Superfine price for quality

Headshot of Bob Garnant
Bob GarnantCountryman
Nutrien Wool agent Cameron Henry with the sample lot from a nine bale 14.2 micron superfine wool consignment, produced in Tambellup, that topped the catalogue at 1595 cents/kg greasy.
Camera IconNutrien Wool agent Cameron Henry with the sample lot from a nine bale 14.2 micron superfine wool consignment, produced in Tambellup, that topped the catalogue at 1595 cents/kg greasy. Credit: Countryman

A Tambellup woolgrower offered his family’s Woodlands clip at the Fremantle auction last Wednesday that topped the Nutrien catalogue with a superfine price.

There has been a lot of faith put into the wool industry over the past 100 years at Woodlands Farm, the home of the Bradshaw family.

Their 1906 homestead, occupied by Andrew and Bronwyn Bradshaw, where they raised their children Clare, Lachlan and Tiffany, have recently enjoyed the return of their son, who has found work in the shearing industry.

Mr Bradshaw said the true value of wool hit home during the big dry of 2010 when the farm recorded its worst crop yield ever.

“We were near half our average rainfall of 350 to 400mm,” he said.

Turn the calendar forward and the Bradshaws were looking at another dry season this year, with only 290mm in the rain gage, but a late November rainfall was the saving grace.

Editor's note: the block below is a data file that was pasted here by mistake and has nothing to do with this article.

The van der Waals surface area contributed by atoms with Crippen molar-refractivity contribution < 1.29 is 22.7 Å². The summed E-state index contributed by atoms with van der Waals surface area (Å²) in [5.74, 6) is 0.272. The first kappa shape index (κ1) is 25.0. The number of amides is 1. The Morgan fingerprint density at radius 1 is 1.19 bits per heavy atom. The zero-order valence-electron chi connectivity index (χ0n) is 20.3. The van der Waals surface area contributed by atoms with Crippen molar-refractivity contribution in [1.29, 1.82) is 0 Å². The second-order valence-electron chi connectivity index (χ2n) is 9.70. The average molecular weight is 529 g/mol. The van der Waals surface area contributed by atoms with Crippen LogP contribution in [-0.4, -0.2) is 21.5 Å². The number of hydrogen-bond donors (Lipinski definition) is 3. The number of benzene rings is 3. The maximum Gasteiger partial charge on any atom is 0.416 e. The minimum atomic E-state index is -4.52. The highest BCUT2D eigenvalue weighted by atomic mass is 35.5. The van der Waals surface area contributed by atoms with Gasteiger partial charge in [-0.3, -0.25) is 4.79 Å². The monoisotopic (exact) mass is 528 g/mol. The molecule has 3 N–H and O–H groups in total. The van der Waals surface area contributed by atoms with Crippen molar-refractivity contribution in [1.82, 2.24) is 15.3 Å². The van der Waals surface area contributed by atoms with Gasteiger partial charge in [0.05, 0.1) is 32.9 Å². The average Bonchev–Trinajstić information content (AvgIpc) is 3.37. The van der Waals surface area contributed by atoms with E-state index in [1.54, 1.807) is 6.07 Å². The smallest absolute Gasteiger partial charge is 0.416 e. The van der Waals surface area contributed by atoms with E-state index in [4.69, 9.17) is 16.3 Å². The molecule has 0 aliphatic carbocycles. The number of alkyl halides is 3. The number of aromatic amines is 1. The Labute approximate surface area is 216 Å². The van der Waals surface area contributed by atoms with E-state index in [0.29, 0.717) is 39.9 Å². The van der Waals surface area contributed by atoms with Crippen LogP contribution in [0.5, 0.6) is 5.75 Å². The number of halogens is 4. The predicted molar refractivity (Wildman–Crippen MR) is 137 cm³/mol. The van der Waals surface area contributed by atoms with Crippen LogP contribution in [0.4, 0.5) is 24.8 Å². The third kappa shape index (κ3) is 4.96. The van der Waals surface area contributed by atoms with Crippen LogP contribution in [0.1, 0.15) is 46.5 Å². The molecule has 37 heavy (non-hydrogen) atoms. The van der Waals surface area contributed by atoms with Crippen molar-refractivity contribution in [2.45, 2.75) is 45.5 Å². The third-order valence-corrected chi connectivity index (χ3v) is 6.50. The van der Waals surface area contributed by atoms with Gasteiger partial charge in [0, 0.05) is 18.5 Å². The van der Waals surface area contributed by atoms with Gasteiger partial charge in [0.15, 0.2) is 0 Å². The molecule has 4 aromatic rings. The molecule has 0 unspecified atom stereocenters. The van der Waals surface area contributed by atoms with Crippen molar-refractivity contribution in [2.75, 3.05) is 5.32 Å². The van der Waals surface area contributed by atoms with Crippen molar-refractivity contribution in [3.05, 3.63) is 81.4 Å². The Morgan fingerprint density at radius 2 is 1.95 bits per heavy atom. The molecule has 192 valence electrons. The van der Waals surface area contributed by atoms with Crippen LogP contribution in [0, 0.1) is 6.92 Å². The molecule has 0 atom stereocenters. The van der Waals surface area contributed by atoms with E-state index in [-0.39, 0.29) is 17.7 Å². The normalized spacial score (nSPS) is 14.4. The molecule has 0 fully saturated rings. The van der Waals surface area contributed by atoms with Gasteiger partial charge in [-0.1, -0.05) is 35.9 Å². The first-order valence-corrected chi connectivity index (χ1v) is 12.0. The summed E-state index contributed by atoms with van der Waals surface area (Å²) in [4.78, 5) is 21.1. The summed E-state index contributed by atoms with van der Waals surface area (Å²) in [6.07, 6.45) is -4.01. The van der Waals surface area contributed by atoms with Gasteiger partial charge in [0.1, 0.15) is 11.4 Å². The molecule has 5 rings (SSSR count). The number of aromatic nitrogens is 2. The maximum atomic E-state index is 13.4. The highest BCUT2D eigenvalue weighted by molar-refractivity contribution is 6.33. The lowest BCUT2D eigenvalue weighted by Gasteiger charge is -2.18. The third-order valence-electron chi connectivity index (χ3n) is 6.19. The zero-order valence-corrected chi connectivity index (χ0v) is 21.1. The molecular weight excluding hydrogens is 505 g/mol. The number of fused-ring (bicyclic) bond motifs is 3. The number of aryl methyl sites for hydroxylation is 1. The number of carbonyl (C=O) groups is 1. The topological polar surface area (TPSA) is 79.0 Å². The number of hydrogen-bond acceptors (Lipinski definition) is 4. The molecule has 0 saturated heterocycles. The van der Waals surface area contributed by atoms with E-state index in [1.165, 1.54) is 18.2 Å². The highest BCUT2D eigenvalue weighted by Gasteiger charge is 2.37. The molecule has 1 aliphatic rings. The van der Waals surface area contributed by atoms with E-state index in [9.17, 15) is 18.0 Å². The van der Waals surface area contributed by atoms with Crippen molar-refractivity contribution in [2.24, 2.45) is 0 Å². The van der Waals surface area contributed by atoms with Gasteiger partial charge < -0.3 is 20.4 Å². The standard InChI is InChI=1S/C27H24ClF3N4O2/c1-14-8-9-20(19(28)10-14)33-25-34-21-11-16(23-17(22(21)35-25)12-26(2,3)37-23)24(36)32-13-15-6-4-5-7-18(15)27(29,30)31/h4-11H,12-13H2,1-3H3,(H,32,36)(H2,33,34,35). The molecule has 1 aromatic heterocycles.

“It is slightly better than last year when we had to cart water in the summer and sell-off a few sheep,” Mr Bradshaw said.

“Its also been a worrying year with Australian trade difficulties with China.”

The Bradshaws produce superfine wool averaging 15.5 microns and when they heard their nine-bale consignment of 14.2 micron wool topped last week’s Nutrien catalogue at 1595¢/kg greasy, there was some easement in their outlook.

“We were pleased with the result of the sale of our wool clip,” Mr Bradshaw said.

“It’s been a tight year, with low rainfall and a short growing season.” The Bradshaws run 3500 superfine Misty Hills blood ewes that were shorn in October.

“The wool was a bit tender and stable length was shorter than average,” Mr Bradshaw said.

“We’ve been producing superfine wool for 25 years and this comes with the challenge of trying to get maximum dollars per hectare.”

The decision to reduce the micron of the flock was made by Andrew’s father, Tom, some 30 years ago.

“Initially we were impressed with the onset of The Grange stud’s breeding direction and began using superfine rams from the stud to improve on wool quality,” Mr Bradshaw said.

“We focused our sheep classing on wool quality and body size.”

As a young lad, Mr Bradshaw learnt to shear and ever since he has kept a close eye on his family’s own flock by working side-by-side with the shed hands during the annual shearing.

“It is quite good to actually get my hands into the quality wool that we are growing,” he said. “I can feel how soft the wool is during the shearing process.”

The farm’s older ewes are used in a cross-breeding program to Suffolk rams and Mr Bradshaw said he was impressed with the longevity of the ewes.

“We feel superfine wool will continue to be in short supply, which will help us develop higher returns per hectare,” he said.

Mr Bradshaw is also interested in improving the ecological balance of the farm that his great-grandfather began.

“We believe the type of Merino sheep we are running are efficient for the sustainability of our land,” he said.

Nutrien Wool agent Cameron Henry said it was good to see the market settle down to some consistency last week, rather than the volatility seen throughout the year.

“There is some optimism the market will steadily rise in the next couple of months,” he said.

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